Flying into Johannesburg (3.3 million people) was a big eye opener. This wasn’t the Africa that Hollywood portrays (until recently). In driving to the hotel in Sandton from the Airport my driver directed me to look out the window to my left. There it was a somewhat unofficial settlement at that time. Alexandria or “Alex” as the locals called it. A squatter camp that sprawled literally as far as the eye can see. Some paved some dirt roads, tin roofs and walls, much of it without electricity or running water. I’m not sure of the figures now but at that time there was 60% unemployment, and many these unemployed people in the Joburg in Alex. Some people claim there are over 1,000,000 people living there but there is no official census numbers for “squatters.”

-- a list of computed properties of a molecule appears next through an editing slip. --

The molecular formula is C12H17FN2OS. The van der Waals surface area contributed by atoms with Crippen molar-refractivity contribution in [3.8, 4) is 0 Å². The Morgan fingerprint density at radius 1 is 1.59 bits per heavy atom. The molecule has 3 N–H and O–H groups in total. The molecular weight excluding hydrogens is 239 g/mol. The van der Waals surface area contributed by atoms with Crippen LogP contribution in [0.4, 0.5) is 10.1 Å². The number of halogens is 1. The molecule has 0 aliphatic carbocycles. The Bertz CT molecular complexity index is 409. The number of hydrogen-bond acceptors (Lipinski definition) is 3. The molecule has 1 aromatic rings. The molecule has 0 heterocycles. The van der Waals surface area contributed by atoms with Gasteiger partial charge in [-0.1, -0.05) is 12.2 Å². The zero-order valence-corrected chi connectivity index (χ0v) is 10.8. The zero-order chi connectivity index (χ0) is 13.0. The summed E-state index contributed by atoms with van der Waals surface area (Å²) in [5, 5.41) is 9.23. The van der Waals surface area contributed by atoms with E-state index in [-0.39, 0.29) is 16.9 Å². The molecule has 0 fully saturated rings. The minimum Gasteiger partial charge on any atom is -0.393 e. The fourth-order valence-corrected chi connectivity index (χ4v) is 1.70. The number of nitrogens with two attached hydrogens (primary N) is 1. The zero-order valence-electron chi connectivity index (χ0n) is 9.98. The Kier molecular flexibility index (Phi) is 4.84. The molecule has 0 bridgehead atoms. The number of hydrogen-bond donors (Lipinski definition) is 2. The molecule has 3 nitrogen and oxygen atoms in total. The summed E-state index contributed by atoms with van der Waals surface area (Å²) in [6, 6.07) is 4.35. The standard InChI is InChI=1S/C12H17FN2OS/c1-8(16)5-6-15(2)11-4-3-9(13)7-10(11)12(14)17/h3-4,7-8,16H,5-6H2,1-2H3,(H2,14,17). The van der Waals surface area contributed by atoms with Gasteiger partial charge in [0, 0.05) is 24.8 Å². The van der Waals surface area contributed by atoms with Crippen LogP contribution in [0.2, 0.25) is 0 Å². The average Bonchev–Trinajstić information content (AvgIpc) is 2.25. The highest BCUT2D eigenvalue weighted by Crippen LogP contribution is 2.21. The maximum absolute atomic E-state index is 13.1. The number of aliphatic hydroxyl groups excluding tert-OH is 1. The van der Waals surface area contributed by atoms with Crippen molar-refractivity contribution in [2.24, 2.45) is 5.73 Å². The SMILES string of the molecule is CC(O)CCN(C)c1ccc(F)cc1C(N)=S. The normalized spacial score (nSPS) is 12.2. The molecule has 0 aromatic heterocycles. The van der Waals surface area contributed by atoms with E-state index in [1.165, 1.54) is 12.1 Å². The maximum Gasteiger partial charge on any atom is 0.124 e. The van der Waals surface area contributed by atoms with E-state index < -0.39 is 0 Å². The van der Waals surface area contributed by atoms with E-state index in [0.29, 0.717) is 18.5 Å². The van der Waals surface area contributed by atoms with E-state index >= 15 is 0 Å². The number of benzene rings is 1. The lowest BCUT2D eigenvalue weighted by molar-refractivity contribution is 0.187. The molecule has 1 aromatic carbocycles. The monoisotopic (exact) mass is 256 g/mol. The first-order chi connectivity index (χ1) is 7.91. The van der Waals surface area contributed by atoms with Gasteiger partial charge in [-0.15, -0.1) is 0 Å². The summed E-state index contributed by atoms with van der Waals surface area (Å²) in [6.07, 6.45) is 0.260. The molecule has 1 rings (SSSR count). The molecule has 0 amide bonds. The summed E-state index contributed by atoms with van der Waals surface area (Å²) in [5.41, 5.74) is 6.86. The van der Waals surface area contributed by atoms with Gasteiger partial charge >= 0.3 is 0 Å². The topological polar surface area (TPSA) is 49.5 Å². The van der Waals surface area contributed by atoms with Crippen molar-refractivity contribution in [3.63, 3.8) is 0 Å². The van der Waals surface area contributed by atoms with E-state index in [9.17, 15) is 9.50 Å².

I did not have the opportunity to go right into Alex when I lived there (worlds worst homicide and carjacking rates per capita at that time), but I did flirt with the outskirts from time to time, and spent a considerable amount of time in smaller townships that were equally as destitute in other regions in South Africa. I found most Africans to be proud and kind regardless of their economic plight. Resourceful, eager to learn, and they seemed to be hardwired for entrepreneurism. In most cases it wasn’t just personal finances that were lacking, but access to a way out of their plight. Education, mentorship, and the basics like clean water and electricity. I don’t want to be seen as painting a picture of helplessness, there are many people who have succeeded in that environment. For me though, it was an eye opener as to how much we have as North Americans, and how little gratitude I had personally had for all of those things I thought were my God given right to possess. It was then that I started to realize that many people are possessed by their possessions. We can do so much more with our talents than collect and hoard things.